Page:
Richie Stakelum was in Croke Park last Sunday, entranced just like everyone else by a semi-final that brought this slow-burning hurling championship to life.
But the former Tipperary captain doesn't go along with the consensus that the replay script is already penned in favour of a routine Kilkenny win in Thurles this Saturday.
Maybe it's the "old romantic" in him. Or the intimate knowledge that, contrary to stereotype, Brian Cody can be toppled on day two ... as happened in 2013 when Stakelum was a selector, under Anthony Daly, as Dublin defied the odds and history to make Leinster SHC replay headlines in Portlaoise.
But Stakelum, in fact, has a fancy for Waterford precisely because it is Waterford. "I'm not so sure that this is a foregone conclusion. I'll tell you why," he begins.
He then launches into a roll call of players whose outstanding form last Sunday was part of a two-year trend, not out of leftfield: the likes of Austin Gleeson, Kevin Moran, the unsung "hunter-gatherer" that is Jamie Barron, Pauric Mahony's free-taking (while his brilliance from play, he surmised, was a sign of someone now fully over last year's leg break).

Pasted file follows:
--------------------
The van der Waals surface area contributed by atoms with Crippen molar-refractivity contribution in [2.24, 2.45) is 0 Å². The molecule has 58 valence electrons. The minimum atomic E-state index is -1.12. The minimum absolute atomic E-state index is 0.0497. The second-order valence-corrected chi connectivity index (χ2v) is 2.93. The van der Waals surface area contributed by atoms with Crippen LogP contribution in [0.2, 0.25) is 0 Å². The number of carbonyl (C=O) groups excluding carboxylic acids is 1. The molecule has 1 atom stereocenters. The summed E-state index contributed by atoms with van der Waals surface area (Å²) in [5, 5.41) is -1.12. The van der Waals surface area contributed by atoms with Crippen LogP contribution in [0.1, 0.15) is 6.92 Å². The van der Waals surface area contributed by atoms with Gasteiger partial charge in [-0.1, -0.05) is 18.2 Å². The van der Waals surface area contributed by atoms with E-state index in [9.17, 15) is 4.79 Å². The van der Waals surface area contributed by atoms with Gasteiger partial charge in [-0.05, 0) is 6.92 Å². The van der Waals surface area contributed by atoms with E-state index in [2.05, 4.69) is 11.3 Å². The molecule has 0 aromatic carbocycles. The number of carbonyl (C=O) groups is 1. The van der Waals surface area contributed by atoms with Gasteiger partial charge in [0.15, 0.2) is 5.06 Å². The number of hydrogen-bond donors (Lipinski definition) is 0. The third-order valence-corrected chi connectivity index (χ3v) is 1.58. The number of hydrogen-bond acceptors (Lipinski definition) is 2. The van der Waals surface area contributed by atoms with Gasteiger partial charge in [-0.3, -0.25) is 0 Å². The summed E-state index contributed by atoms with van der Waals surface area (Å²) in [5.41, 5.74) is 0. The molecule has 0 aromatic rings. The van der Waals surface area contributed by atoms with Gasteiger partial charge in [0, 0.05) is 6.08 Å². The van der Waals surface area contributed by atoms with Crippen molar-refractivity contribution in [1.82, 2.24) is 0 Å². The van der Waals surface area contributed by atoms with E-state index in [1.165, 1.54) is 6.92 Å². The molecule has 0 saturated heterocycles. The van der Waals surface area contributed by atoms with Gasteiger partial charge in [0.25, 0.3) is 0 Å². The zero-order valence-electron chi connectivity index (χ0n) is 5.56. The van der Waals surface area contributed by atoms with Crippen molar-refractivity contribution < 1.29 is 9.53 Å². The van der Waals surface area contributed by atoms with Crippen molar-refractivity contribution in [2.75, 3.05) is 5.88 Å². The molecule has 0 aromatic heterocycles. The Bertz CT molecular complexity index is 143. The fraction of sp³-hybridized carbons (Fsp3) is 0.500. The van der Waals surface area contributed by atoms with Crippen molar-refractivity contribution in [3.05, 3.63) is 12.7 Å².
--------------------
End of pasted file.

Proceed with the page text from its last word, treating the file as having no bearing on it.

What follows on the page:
"So there was nothing that I saw Waterford do that I haven't seen them do before," Stakelum stresses.
"Now, they definitely pushed more forwards up in a more orthodox fashion. At the end they retreated - but I think that was more to do with looking for the finishing line and the lack of experience, and the fact that they're playing against arguably the greatest team of all time and there's still that aura.
"So I would be confident that what you'll see next weekend in Thurles is more of the same. And I won't be one bit surprised if Waterford win. And I would go so far as to predict that Waterford will win."
Harking back to 2013, he can see similarities with the six-day turnaround and reckons this won't be an issue, physically, for Waterford's younger team. The big "fillip" for Dublin, then, was the belief derived from day one that "We can do this".
"So the following day there was definitely more of a confidence that we shouldn't be overawed ... and if Waterford play with that same freedom and abandon, I give them absolutely every chance."
Still, there are grounds for caution. Why, you wonder, are Kilkenny usually so good in replays?
"Two things. Cody is the master learner. He learns more from game to game than most other managers," Stakelum surmises.
"And the second thing is purely the aura that 'Jesus, it's Kilkenny we're playing.' And I think that really seeps deep into the psyche of players. 'Ah Jesus, we missed our chance.'
"The first (reason) is more tangible. The difference about this one is I didn't see Waterford catching him with one man up; I saw Waterford almost catching him by going toe-to-toe."